Introduction: How to Butcher a Lamb
When I first started raising sheep I didn't know how to butcher one, so I took my lambs to the butcher. He charged me $50 each, and I had the nagging feeling that the leg and loin roasts should have been quite a bit larger than they came back to me. What could I do?
A friend of mine recently taught me how to butcher a lamb for myself. So now I can save money and get the cuts just the way I like them.
The pictures that follow are a bit graphic, so be SURE you want to know how this is done before you continue. But if you do, mmmmm... so delicious!
Step 1: Get Your Stuff Together
Get your things together. You're gonna get messy and you won't really want to go back in the house, so get everything you need up front. I backed a car out of the garage so I'd have a space to work that wasn't in the snow.
If you're doing a halal killing (in keeping with islamic law) you won't need the gun or the rope. I have not yet worked up the nerve to try it that way, so I use the gun.
Step 2: Get the Critter
This is the tough part. Once the deed is done, the rest is smooth sailing. It DOES feel a little like killing Bambi, so if you're tender-hearted, get a more cold-blooded friend to help. Maybe a hunter or a farmer, or someone that has some experience with this.
Tie the front and back legs together so the animal can't get up or move. Trust me, it's for the best. Use the rifle at close range to make sure the animal doesn't suffer. Aim for the spot just behind the ear and make certain that you use proper gun safety! If you shoot your own foot, don't come crying to me.
If you are going to do a halal killing, you will need to have someone help you hold the animal, but you can't bind it. You also have to skip this step and go directly to step three.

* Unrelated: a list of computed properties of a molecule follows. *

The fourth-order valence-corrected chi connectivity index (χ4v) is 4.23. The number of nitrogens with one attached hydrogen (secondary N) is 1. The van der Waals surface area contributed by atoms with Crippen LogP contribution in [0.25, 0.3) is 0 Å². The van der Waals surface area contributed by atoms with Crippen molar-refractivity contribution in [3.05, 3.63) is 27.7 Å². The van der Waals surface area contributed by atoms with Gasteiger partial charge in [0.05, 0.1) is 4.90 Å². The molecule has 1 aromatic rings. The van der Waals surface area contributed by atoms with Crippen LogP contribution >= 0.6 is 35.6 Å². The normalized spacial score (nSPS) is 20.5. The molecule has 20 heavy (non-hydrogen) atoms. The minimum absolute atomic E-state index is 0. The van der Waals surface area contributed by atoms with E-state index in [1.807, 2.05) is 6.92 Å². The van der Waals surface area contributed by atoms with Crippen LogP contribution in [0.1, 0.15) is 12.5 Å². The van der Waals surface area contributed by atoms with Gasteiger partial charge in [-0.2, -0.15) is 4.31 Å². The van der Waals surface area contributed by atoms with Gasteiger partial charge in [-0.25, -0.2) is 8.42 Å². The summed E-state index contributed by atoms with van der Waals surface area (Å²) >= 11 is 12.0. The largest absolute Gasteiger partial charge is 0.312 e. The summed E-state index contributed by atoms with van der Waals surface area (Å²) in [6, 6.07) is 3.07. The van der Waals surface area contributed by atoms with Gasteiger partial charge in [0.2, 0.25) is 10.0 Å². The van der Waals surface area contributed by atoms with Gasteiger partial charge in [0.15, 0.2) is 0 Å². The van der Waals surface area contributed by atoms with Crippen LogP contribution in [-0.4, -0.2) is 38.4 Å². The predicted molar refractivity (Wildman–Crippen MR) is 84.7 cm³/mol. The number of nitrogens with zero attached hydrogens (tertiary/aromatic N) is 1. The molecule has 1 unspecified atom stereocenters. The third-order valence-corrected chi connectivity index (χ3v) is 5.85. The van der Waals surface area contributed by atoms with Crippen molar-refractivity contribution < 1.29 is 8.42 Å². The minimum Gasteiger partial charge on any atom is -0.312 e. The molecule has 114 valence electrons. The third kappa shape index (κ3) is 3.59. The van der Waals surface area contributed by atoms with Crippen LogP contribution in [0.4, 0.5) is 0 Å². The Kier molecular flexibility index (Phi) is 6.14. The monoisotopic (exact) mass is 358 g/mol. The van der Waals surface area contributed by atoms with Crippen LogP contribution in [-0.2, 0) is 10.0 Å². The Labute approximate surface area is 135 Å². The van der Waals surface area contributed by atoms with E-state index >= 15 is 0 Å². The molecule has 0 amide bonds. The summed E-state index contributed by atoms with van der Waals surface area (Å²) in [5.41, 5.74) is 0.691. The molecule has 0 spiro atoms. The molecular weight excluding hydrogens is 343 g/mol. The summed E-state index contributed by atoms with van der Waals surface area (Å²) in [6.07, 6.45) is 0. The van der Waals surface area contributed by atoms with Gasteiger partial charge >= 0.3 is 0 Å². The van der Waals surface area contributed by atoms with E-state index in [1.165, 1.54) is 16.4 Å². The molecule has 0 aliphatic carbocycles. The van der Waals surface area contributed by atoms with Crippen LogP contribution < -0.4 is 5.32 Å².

Step 3: Drain the Blood
This is where it starts to get graphic. If you are doing a halal killing, the animal will still be alive. If not, you are now dealing with a carcass. Either way, it's time for the shears.
You would be amazed how tough it can be to cut through thick wool. Since I usually butcher in cold weather, their wool is pretty long. Clean up a spot on the neck just above the shoulders. Then get your sharp knife and make a deep cut from one shoulder to the other, cutting through the neck. This will allow all the blood to drain out of the animal, even if it is already dead.
If you are doing a halal killing, you have to release the animal after you make the cut so it can move freely as it dies. My apologies if this is upsetting to anyone, but those are the rules. I didn't make them, I'm just reporting them.
Step 4: Field Dressing - Part I
This is a polite term for taking the guts out. You have to do this step with care, or you'll make a real mess for yourself. If you get any of the contents of the stomach, intestines, bladder, etc, on the meat, you will have to get to rinsing it quickly or you can spoil it.
Make an incision just below the point where the ribs come together and then extend it to within a few inches of the anus. Do NOT cut into the anus at this point. You'll be unhappy if you do.